UK ATV legend Mike Manzoori has always been a lot more interested in the act of skateboarding than in talking about skateboarding: especially so when it comes to talking about his own skateboarding. Despite the massive amount of coverage that Mike’s had throughout the years, (his first cover was at the age of 15, and for a couple of decades it was rare to pick up a magazine without a photograph or a mention of him), video parts and interviews are relatively rare. His time spent skating for Powell, Santa Cruz, ATM Click, Adrenalin, Etnies, Sheep and Pig over the last three decades has generated a moderate amount of footage, but it’s Neil Chester’s 1999 masterpiece, ‘Hating Life’, that best illustrates Mike’s skating as it really is. Charging through the streets of London, making spots out of non-spots and tearing apart the crusty Harrow halfpipe: it wasn’t a surprise to learn that Neil –literally– had trouble keeping up with Mike’s trail of four-wheeled trail of destruction during the filming of this UK VHS classic.
From Caramacs and Cantelowes to cameras and California, it’s pretty rad that the guy who was once reluctant to set foot beyond the M25 is now working as filmer/editor in LA for the very Sole Tech empire that commissioned and funded Hating Life as discussed here. It’s even better that Neil and Mike gave up their time to talk about that section. If you’re a fan of Mike and Neil and their collaboration on Hating Life already, then prepare to dive into the minutiae. If you’re not already aware of this section, or the two guys involved in creating it, get ready for a treat.
Text: Neil Macdonald
How did ‘Hating Life’ come about? Did A4 or Sole Tech approach you, or did you suggest it to them? Was there a budget?
Neil Chester: I’m not sure who introduced me to the A4 guys initially, but they wanted to make a video to showcase their team across the three brands they distributed: Etnies, Emerica and éS. They had quite a big team in total and some rad guys, so it was on from my end, and yeah, they paid me a monthly rate just to go out and make it! I literally drove solo all around the country filming all the guys until it was done.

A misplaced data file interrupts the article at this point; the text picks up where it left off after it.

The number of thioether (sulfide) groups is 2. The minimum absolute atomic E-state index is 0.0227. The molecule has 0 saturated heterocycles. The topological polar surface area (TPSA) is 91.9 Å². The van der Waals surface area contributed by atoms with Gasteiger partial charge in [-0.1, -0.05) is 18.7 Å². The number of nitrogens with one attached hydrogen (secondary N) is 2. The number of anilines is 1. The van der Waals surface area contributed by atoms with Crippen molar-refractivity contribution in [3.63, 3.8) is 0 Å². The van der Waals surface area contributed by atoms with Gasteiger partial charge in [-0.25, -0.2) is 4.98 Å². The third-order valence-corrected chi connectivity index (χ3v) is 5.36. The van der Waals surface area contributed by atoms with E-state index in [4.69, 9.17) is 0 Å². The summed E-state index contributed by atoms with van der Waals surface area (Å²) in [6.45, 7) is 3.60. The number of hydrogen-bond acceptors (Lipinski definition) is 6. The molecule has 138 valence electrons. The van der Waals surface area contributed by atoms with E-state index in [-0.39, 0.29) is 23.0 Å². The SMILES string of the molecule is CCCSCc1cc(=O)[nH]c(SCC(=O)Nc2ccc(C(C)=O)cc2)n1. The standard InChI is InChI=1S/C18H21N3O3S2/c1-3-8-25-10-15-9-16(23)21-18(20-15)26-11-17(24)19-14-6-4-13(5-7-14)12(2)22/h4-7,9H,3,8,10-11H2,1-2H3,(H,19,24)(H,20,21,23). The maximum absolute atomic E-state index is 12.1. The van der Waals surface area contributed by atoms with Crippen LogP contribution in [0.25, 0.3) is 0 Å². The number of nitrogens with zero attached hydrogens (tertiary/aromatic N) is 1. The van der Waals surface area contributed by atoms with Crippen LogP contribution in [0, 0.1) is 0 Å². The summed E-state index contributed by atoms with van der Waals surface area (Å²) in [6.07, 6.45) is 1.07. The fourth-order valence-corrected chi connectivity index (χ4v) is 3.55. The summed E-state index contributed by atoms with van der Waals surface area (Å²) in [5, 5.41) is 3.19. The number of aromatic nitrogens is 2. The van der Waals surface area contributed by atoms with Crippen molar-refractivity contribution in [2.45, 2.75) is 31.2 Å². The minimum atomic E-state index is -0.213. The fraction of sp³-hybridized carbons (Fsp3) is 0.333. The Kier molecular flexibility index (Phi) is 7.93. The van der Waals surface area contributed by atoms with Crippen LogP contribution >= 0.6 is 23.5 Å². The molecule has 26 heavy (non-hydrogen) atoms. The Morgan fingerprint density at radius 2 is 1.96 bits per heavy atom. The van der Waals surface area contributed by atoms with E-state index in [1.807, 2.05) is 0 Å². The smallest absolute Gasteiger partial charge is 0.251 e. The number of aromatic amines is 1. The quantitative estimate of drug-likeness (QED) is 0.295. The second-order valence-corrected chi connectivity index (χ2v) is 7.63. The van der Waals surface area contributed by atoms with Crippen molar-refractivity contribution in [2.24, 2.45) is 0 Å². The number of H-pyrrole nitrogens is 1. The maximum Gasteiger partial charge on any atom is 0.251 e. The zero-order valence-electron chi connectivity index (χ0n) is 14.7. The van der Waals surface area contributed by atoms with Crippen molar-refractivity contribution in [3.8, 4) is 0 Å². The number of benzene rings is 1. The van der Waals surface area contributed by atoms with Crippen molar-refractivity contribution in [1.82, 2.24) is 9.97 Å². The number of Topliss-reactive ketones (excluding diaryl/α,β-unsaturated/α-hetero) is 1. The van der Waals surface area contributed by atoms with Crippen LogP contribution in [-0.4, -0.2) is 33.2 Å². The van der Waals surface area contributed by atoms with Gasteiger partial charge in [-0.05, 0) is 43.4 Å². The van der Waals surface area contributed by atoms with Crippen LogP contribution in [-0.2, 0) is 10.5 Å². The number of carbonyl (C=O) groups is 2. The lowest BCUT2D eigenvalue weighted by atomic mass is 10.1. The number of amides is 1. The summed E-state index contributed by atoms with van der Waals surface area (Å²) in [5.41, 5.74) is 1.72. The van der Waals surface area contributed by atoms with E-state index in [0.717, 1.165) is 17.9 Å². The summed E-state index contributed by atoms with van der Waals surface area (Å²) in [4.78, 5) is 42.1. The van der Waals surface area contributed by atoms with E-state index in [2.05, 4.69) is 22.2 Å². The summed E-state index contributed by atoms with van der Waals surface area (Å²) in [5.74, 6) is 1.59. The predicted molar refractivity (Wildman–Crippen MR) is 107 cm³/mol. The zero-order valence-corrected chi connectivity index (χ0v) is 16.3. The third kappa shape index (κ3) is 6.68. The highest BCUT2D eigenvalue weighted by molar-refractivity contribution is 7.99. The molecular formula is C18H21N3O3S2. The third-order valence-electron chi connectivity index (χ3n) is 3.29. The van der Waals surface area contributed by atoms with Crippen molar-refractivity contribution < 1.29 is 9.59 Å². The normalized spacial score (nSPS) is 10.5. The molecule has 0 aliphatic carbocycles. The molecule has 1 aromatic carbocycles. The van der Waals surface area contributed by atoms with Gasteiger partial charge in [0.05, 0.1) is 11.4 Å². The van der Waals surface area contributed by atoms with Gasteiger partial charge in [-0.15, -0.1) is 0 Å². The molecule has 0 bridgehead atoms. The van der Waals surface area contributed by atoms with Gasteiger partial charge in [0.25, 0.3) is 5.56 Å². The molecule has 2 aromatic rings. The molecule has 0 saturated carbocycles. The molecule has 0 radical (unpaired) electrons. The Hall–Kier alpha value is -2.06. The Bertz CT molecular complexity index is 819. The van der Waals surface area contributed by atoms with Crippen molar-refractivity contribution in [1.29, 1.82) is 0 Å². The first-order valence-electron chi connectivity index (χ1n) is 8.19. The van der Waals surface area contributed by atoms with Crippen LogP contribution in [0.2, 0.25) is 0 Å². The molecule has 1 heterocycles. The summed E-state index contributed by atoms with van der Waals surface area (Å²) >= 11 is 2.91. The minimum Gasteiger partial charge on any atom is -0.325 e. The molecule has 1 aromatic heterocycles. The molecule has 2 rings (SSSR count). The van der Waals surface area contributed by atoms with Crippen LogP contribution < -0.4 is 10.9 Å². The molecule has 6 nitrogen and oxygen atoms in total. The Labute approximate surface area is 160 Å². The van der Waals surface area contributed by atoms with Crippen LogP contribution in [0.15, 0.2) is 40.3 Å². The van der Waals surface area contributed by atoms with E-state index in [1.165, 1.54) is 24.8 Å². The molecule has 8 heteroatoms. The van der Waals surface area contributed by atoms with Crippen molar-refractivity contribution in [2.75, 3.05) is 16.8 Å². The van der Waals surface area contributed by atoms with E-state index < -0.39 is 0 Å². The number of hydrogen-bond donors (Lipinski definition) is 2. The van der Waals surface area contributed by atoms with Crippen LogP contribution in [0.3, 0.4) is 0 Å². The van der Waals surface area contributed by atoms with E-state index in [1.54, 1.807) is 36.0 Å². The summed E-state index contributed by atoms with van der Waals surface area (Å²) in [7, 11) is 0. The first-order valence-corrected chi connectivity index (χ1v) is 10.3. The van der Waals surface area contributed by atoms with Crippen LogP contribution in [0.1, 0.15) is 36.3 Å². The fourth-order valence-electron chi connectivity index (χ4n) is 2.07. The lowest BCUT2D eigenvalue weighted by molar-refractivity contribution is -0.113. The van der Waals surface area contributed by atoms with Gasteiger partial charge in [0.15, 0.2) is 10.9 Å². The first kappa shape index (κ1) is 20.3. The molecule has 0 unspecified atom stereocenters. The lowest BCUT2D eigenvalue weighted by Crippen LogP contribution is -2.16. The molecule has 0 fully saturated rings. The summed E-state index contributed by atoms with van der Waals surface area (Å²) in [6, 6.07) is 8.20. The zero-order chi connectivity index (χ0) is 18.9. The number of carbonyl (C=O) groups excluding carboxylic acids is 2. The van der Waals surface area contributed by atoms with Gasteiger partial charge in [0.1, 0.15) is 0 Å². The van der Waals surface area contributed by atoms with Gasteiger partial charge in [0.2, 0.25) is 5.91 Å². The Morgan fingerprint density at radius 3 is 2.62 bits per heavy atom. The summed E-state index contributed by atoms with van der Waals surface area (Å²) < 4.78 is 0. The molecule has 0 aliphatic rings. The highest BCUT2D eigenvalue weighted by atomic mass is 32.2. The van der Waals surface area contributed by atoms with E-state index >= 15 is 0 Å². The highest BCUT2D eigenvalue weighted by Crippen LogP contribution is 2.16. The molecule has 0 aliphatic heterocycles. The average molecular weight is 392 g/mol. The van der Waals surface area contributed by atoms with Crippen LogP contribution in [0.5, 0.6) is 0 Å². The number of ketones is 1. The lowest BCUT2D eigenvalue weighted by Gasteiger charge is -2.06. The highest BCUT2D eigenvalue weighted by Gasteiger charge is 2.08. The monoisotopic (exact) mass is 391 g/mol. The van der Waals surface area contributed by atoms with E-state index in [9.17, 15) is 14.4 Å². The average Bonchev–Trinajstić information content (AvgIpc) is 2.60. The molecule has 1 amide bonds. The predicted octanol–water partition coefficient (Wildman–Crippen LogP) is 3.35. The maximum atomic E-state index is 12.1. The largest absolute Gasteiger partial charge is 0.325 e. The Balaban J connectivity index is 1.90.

What had you worked on previously, apart from, obviously, ‘Through the Eyes of Ruby’?
N: Yeah, that was the only thing really, and I filmed a bunch for early Blueprint and Panic videos too, as I was friendly with some of the riders.
Was everything on the Hating Life filmed specifically for it, or did you have footage you could use before you started filming?
N: No, the A4 video was 100% me. I think maybe one or two of the riders had a few tricks, but I’m not sure if any got used; maybe one or two did. I guess I was heavy on the filming quality!
Did you already know everybody involved? Had you filmed any of those guys before? Were they hanging out much during filming?
N: A few I knew from seeing them here and there at contests, events etc. But most I got to know through filming with them. It was great to meet and stay with all the guys; I’d literally just go and stay with them for a week or so and go on missions. Scott Palmer came on board right at the end of filming and he was a friend so we quickly got some footage of him filmed.
Mike Manzoori: I knew most of the other skaters in the video, or at least knew of them, but we didn’t skate together much for this project as we all lived in different parts of the UK. I think Neil just did the rounds and visited us. Also I had just returned home from a few years in California so I was pretty out of the loop.
Was Andy Scott’s section really filmed in one day? I remember seeing him skate that Bolton park, and it was like watching Ben Leyden or Div skate Livi – he can do every trick on every inch of the place, every time.
N: Yeah, I think it was: just one night at Bones skatepark in Bolton. He can knock that stuff out. It would be crazy if you actually had to film him and he was 100% into it. But Andy ‘just does it’ whenever he wants, and not so much just because you have to film a video and force it.
How long did Mike’s part take?
N: Mike’s part was crazy, since he wasn’t on the UK team so to speak; he was just in London at the time because he was waiting on a USA visa. He’s a super active guy and he was very motivated. We both just stayed in London and went out every day for about three weeks. Then I’d go film someone else, then come back to London for another week or so.
M: I honestly don’t really remember. I want to say we did it within a couple of months. I think I was a bit of an afterthought for that video ’cause the project was already well under way with the UK team, and I happened to be back in the UK at the time, so I got involved more towards the end but Neil would know better. I have trouble remembering yesterday! (Laughs).